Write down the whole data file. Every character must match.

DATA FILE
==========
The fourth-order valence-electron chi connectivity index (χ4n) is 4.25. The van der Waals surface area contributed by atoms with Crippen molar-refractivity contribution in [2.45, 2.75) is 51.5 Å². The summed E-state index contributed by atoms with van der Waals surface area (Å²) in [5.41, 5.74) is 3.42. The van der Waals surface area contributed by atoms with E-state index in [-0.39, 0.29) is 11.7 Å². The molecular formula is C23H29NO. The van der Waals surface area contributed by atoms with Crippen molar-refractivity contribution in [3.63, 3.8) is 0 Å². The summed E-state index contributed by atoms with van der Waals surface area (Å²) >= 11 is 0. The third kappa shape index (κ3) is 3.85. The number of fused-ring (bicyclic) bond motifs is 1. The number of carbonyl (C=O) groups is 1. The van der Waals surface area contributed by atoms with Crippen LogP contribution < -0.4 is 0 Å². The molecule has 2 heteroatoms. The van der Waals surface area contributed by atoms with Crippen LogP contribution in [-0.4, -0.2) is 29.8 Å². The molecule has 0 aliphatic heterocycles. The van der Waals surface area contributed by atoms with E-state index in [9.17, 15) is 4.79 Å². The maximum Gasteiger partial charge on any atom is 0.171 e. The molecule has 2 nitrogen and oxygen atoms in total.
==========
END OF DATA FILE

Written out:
The fourth-order valence-electron chi connectivity index (χ4n) is 4.25. The van der Waals surface area contributed by atoms with Crippen molar-refractivity contribution in [2.45, 2.75) is 51.5 Å². The summed E-state index contributed by atoms with van der Waals surface area (Å²) in [5.41, 5.74) is 3.42. The van der Waals surface area contributed by atoms with E-state index in [-0.39, 0.29) is 11.7 Å². The molecular formula is C23H29NO. The van der Waals surface area contributed by atoms with Crippen molar-refractivity contribution in [3.63, 3.8) is 0 Å². The summed E-state index contributed by atoms with van der Waals surface area (Å²) >= 11 is 0. The third kappa shape index (κ3) is 3.85. The number of fused-ring (bicyclic) bond motifs is 1. The number of carbonyl (C=O) groups is 1. The van der Waals surface area contributed by atoms with Crippen LogP contribution < -0.4 is 0 Å². The molecule has 2 heteroatoms. The van der Waals surface area contributed by atoms with Crippen LogP contribution in [-0.4, -0.2) is 29.8 Å². The molecule has 0 aliphatic heterocycles. The van der Waals surface area contributed by atoms with E-state index in [9.17, 15) is 4.79 Å². The maximum Gasteiger partial charge on any atom is 0.171 e. The molecule has 2 nitrogen and oxygen atoms in total.